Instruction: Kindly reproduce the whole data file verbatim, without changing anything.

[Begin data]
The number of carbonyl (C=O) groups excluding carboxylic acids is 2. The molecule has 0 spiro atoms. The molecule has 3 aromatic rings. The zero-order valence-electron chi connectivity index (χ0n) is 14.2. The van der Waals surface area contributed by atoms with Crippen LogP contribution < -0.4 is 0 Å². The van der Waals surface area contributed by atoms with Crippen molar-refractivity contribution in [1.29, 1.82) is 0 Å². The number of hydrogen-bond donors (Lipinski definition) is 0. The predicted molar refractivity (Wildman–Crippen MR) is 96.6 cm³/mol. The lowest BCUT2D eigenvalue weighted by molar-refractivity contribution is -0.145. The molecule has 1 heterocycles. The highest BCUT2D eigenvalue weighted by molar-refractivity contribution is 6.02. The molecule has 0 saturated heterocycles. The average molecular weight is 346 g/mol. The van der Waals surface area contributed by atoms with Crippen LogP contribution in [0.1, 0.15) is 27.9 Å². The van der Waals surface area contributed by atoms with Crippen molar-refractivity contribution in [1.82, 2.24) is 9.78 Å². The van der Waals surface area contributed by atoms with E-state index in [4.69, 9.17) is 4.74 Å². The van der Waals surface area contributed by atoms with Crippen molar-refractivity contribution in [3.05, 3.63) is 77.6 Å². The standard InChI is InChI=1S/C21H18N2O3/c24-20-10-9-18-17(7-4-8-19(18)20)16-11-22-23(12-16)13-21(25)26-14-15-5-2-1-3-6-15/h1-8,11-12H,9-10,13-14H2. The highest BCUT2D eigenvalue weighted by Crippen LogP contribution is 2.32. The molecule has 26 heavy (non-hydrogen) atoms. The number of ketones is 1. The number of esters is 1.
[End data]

The number of carbonyl (C=O) groups excluding carboxylic acids is 2. The molecule has 0 spiro atoms. The molecule has 3 aromatic rings. The zero-order valence-electron chi connectivity index (χ0n) is 14.2. The van der Waals surface area contributed by atoms with Crippen LogP contribution < -0.4 is 0 Å². The van der Waals surface area contributed by atoms with Crippen molar-refractivity contribution in [1.29, 1.82) is 0 Å². The number of hydrogen-bond donors (Lipinski definition) is 0. The predicted molar refractivity (Wildman–Crippen MR) is 96.6 cm³/mol. The lowest BCUT2D eigenvalue weighted by molar-refractivity contribution is -0.145. The molecule has 1 heterocycles. The highest BCUT2D eigenvalue weighted by molar-refractivity contribution is 6.02. The molecule has 0 saturated heterocycles. The average molecular weight is 346 g/mol. The van der Waals surface area contributed by atoms with Crippen LogP contribution in [0.1, 0.15) is 27.9 Å². The van der Waals surface area contributed by atoms with Crippen molar-refractivity contribution in [1.82, 2.24) is 9.78 Å². The van der Waals surface area contributed by atoms with E-state index in [4.69, 9.17) is 4.74 Å². The van der Waals surface area contributed by atoms with Crippen molar-refractivity contribution in [3.05, 3.63) is 77.6 Å². The standard InChI is InChI=1S/C21H18N2O3/c24-20-10-9-18-17(7-4-8-19(18)20)16-11-22-23(12-16)13-21(25)26-14-15-5-2-1-3-6-15/h1-8,11-12H,9-10,13-14H2. The highest BCUT2D eigenvalue weighted by Crippen LogP contribution is 2.32. The molecule has 26 heavy (non-hydrogen) atoms. The number of ketones is 1. The number of esters is 1.